Throughout the morning, farmers presented other innovations and practices—including how to prevent diseases that affect their crops and fruit trees and how to raise farmed fish.

According to Santiago Medina of Batá, this workshop was the culmination of a series of workshops that Batá/Prolinnova/UNAC held in 2009 to help farmers identify innovations in their communities and then share them with other farmers. They plan to identify 12-14 innovations and practices identified at the workshops for a book which will be translated into three of Mozambique’s languages, allowing these different innovations to spread throughout the country. And the workshops help farmers value—and invest in—their own local knowledge.

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Recently I watched Garbage Dreams, a new documentary that follows several teen boys of the Zaballeen—a group of Egyptian Christians living in Cairo that make their living sorting garbage and selling the salvageable scrap (Zaballeen literally means “Garbage People” in Arabic).

As the film demonstrates, this caste of people provide an incredibly valuable service to Cairo, recycling about 80% of trash—more than three times that of Wales, which these teens visit to “learn” from the Welsh sanitation services. While observing Welsh operations and examining all the garbage that isn’t recycled, they fairly note, “It’s a shame that we don’t live here—it’s a loss for this country.” I agree, especially since they do much of the same work with minimal technology (and thus less fossil fuel), with no support from the government (in form of trash fees), and without the aid of “source separation” where households separate recyclables from organic waste.

The movie reveals the lead conflict early on, when a multinational sanitation company arrives in Cairo to start dealing with the waste, even though the city has to pay these contractors and their recycling rates are clearly lower. A few of the young protagonists visit a landfill that is run by the company and are horrified by all the salvageable garbage being buried. The viewer can’t help but wonder what would have happened if the Cairo government had actually consulted with the Zaballeen and offered to give a small percentage of the fees they’re paying the sanitation company in the form of technology support. The Zaballeen’s efficiency would have probably shot up even higher, all at a fraction of the cost.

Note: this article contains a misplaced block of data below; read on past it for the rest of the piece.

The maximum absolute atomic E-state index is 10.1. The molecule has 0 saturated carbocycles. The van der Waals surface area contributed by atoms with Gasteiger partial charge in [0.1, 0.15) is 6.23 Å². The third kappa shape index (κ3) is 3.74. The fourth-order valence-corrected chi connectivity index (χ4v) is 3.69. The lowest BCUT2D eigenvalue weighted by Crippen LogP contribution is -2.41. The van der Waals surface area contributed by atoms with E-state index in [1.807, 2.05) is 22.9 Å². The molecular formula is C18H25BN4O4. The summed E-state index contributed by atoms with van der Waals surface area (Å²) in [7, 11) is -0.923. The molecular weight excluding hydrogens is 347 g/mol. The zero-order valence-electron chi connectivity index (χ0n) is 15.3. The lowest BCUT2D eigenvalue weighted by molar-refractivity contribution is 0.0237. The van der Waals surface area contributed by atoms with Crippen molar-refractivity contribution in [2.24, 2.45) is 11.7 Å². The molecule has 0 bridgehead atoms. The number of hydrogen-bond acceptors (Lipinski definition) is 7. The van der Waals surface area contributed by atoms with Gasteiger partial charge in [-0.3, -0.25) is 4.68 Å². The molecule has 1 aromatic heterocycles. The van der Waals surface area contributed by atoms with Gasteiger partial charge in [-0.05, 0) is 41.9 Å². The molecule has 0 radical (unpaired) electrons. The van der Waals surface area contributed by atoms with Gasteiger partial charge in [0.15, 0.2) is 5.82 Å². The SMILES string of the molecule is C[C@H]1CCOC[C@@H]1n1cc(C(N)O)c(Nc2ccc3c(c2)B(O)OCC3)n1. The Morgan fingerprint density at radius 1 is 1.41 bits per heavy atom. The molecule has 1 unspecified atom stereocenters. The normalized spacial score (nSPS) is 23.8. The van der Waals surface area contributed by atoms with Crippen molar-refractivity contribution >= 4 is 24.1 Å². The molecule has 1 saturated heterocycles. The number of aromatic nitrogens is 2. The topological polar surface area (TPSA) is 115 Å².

But while this conflict is frustrating to watch, especially since (spoiler alert) it doesn’t go very well in the end, what amazed me was how much these income-poor Zaballeen are consumers. Not only did they have all the trappings of consumers—electronic gadgets, hair gel and cosmetics, TVs, basketball shoes, and stereos, even while living in slums—but they acted as consumers too. Just one example: one of the protagonists, Nabil, describes at one point how his father was jailed for building him an illegal apartment on the roof of their building. He explains how, one day, after his father was jailed, Nabil thought about him while playing Play Station, and wanted to cry. But instead, he put in a new hit song that he bought, and felt better. That makes me want to cry. Consuming is such a good way to distract ourselves from painful moments, discomfort, boredom, etc., that we often have difficulty even dealing with these moments any longer, and retreat more and more into consuming.

But why I really was saddened by the film was that the filmmakers never drew attention to the realities of the consumer culture—the same one that the Zaballeen have joined and the same that much of the world’s people have too. Consumerism stimulates high consumption lifestyles, which not only generates massive mounds of trash but creates toxic waste, climate changing gases, encourages the exploitation of the poorest in the quest to get ever cheaper stuff, and leads to societal problems like the obesity epidemic. While a fascinating look at trash and one community’s struggle to maintain its livelihood, Garbage Dreams really missed the mark by not drawing attention to the root of this problem: a culture that makes it feel natural to consume (and waste) ever more stuff.

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This is the second in a two-part series about my visit to the Rainman Landcare Foundation in Durban, South Africa.

The Rainman Landcare Foundation, founded by Raymond Auerbach, is training farmers living outside of Durban on how to grow food without the use of artificial pesticides, insecticides, or fertilizers, as well as permaculture methods that efficiently use water and build up soils. “But it won’t be enough to just grow organic food,” says Raymond. “You also need to market it.” Check out this video where Raymond explains how, in addition to teaching farmers organic agriculture practices, the Rainman Foundation helps them establish links with the private sector:

Earthmother Organic Store and Restaurant is an example of a business that is also providing a link for farmers to the private sector.  Check out this video of Danielle explaining how the store and restaurant gives farmers, like those trained by the Rainman Landcare Foundation, a market for their produce.